“I don’t remember any of us being anywhere on a holiday but around that table,” said Diane Parzynski Wit, daughter of Juidy’s sister Lucy Adornato Parzynski (1927-2021). “There were so many of us that my mother had to bring over dishes from our house.”
When I was a kid and Uncle Juidy lived two doors down from my grandparents on Macon Street before his family moved to Gardenville, I marveled the way he chomped into a lemon the way someone else might bite an orange. It’s Gary who remembers his Pop and his grandfather eating hot peppers in the same narrow backyard where they were grown. Juidy’s palate was tart but his soul was sweet.
One Thanksgiving, when the Adornato kids were young adults, fire, smoke and ash were also on the table. “Mom was cooking in the kitchen and I was helping,” she said. “Dad and my brother Steven were in the dining room reading the newspaper, the table was all set and the candles were lit.
“Steven caught his paper on fire but my father was reading so intently he didn’t notice. Mom and I ran in with tea towels to put it out, swatting at the paper. There was smoke and ashes everywhere.”
Once the fire was out: Mangia!
Meely’s Thanksgiving side dishes included corn casserole, a simple homemade stuffing with celery and onions, deviled eggs, mashed potatoes, Athenian string beans (in tomato sauce, made famous in Baltimore at Ikaros Restaurant in the old neighborhood), and a green vegetable, usually broccoli.
Every seven years, Karen’s birthday – November 23 – falls on Thanksgiving. “Mom always had a cake for me with the pumpkin pie,” she said.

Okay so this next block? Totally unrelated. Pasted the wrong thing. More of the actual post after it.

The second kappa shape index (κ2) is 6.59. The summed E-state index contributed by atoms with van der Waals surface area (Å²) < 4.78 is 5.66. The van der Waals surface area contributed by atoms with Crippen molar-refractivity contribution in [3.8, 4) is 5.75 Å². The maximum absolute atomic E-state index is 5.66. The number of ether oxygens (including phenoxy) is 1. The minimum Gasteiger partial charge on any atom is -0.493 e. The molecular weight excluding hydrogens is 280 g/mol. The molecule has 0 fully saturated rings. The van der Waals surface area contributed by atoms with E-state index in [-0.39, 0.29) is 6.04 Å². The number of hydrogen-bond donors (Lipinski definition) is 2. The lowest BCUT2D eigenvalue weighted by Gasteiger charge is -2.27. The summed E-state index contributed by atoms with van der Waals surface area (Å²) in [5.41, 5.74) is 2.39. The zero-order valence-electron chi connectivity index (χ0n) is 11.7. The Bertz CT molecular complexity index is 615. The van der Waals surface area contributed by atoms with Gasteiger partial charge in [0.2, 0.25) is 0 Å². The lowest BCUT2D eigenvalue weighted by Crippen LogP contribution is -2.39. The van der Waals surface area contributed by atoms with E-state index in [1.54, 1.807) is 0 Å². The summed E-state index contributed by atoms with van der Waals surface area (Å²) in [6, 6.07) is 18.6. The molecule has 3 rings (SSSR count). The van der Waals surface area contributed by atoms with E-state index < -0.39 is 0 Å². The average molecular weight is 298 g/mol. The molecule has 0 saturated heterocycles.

Cindi Hemelt Gallagher, daughter of Juidy’s sister Theresa Adornato Hemelt (1932-2016), thinks she can top that one. It features a live turkey and the same hatchet Uncle Ernest found so handy. (It was Cindy’s father George whom the hard-headed Italian chased at wine-making time.)
“We were still living in Logan Village, I was maybe 5 or 6 years old,” said Cindi of Severna Park, a keeper of family traditions, including canning fresh tomatoes each summer. “My grandfather brought a live turkey for dinner. We chased it around the yard on Dunran Road until…”
Talk about farm to table! Cindi isn’t sure how long it took for her to figure out that the bird in the yard was now the one on her plate but she’s a clever girl and probably put two-and-two together before the pies came out.
As our parents grow old – not long before they are only present during a prayer before the meal – the gravy ladle is passed to the next generation. One Thanksgiving, Cindi tried something her mother “Treesey” often said in jest: “When are we going to stuff the turkey with spaghetti?”
While Italians are known to cook everything from pig feet to pigeon in tomato sauce, how could a pasta stuffed turkey be anything but a joke? “I boiled some pasta, seasoned it with butter and some spices and put it where the stuffing goes before taking it out and putting it in a dish,” said Cindi. “Mom loved it.”
This essay began as a remembrance of my Uncle Juidy, for whom I am most thankful. Not only was he my father’s first cousin (I believe only two are left) but one of Pop’s very best, lifelong friends and fishing buddies. For many years, he and Aunt Meely were at my parents’ house every New Year’s Day for a traditional Spanish stew of cocido.
But then the story took over, a reminder that you can’t write about someone like Ernest Adornato, Jr. without talking about the people and times and places that made him who he was.
“One thing my Dad said before he died was to ask that me and Gary and Stevie stayed family,” remembered Karen. “I told him that we’d always be together.” Even so, observed Gary, “It’s never going to be the same.”
Rafael Alvarez is the author of “Don’t Count Me Out: A Baltimore Dope Fiend’s Miraculous Recovery,” published last month by Cornell University Press. He will be reading at a holiday literary event at 2 p.m. on Saturday, December 17th at the Highlandtown branch of the Pratt Library, Eastern Avenue and Conkling Street. Alvarez can be reached via firstname.lastname@example.org